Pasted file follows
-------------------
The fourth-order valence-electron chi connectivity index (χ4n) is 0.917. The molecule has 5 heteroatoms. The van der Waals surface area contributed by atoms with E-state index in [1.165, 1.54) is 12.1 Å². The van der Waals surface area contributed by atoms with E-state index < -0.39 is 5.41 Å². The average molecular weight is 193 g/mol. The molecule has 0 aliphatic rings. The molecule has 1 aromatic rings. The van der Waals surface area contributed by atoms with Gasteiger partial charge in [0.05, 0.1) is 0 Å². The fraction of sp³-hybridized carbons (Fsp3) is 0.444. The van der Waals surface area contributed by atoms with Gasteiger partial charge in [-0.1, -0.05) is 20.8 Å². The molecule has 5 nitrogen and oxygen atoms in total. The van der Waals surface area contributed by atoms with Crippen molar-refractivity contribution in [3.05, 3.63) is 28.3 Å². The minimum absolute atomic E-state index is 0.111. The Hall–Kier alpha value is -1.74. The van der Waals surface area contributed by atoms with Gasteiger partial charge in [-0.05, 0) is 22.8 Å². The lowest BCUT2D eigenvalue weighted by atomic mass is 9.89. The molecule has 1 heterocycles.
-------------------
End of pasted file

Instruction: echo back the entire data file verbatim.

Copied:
The fourth-order valence-electron chi connectivity index (χ4n) is 0.917. The molecule has 5 heteroatoms. The van der Waals surface area contributed by atoms with E-state index in [1.165, 1.54) is 12.1 Å². The van der Waals surface area contributed by atoms with E-state index < -0.39 is 5.41 Å². The average molecular weight is 193 g/mol. The molecule has 0 aliphatic rings. The molecule has 1 aromatic rings. The van der Waals surface area contributed by atoms with Gasteiger partial charge in [0.05, 0.1) is 0 Å². The fraction of sp³-hybridized carbons (Fsp3) is 0.444. The van der Waals surface area contributed by atoms with Gasteiger partial charge in [-0.1, -0.05) is 20.8 Å². The molecule has 5 nitrogen and oxygen atoms in total. The van der Waals surface area contributed by atoms with Crippen molar-refractivity contribution in [3.05, 3.63) is 28.3 Å². The minimum absolute atomic E-state index is 0.111. The Hall–Kier alpha value is -1.74. The van der Waals surface area contributed by atoms with Gasteiger partial charge in [-0.05, 0) is 22.8 Å². The lowest BCUT2D eigenvalue weighted by atomic mass is 9.89. The molecule has 1 heterocycles.